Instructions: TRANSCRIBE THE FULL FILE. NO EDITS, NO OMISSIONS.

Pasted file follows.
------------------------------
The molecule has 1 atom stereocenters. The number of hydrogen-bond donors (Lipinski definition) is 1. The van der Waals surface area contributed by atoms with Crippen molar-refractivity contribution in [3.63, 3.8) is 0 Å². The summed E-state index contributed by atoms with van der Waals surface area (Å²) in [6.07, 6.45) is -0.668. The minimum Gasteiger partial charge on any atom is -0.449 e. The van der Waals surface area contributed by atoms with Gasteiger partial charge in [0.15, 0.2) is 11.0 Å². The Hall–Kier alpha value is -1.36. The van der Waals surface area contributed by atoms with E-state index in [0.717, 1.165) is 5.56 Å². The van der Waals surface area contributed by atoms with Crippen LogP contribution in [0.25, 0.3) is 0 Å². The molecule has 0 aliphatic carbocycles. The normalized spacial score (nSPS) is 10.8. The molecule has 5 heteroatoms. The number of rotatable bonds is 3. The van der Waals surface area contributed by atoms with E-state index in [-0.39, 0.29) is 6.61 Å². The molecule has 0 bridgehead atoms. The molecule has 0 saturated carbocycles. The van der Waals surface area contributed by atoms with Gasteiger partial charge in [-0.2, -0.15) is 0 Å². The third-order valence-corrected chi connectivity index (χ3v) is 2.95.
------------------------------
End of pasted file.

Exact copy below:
The molecule has 1 atom stereocenters. The number of hydrogen-bond donors (Lipinski definition) is 1. The van der Waals surface area contributed by atoms with Crippen molar-refractivity contribution in [3.63, 3.8) is 0 Å². The summed E-state index contributed by atoms with van der Waals surface area (Å²) in [6.07, 6.45) is -0.668. The minimum Gasteiger partial charge on any atom is -0.449 e. The van der Waals surface area contributed by atoms with Gasteiger partial charge in [0.15, 0.2) is 11.0 Å². The Hall–Kier alpha value is -1.36. The van der Waals surface area contributed by atoms with E-state index in [0.717, 1.165) is 5.56 Å². The van der Waals surface area contributed by atoms with Crippen LogP contribution in [0.25, 0.3) is 0 Å². The molecule has 0 aliphatic carbocycles. The normalized spacial score (nSPS) is 10.8. The molecule has 5 heteroatoms. The number of rotatable bonds is 3. The van der Waals surface area contributed by atoms with E-state index in [-0.39, 0.29) is 6.61 Å². The molecule has 0 bridgehead atoms. The molecule has 0 saturated carbocycles. The van der Waals surface area contributed by atoms with Gasteiger partial charge in [-0.2, -0.15) is 0 Å². The third-order valence-corrected chi connectivity index (χ3v) is 2.95.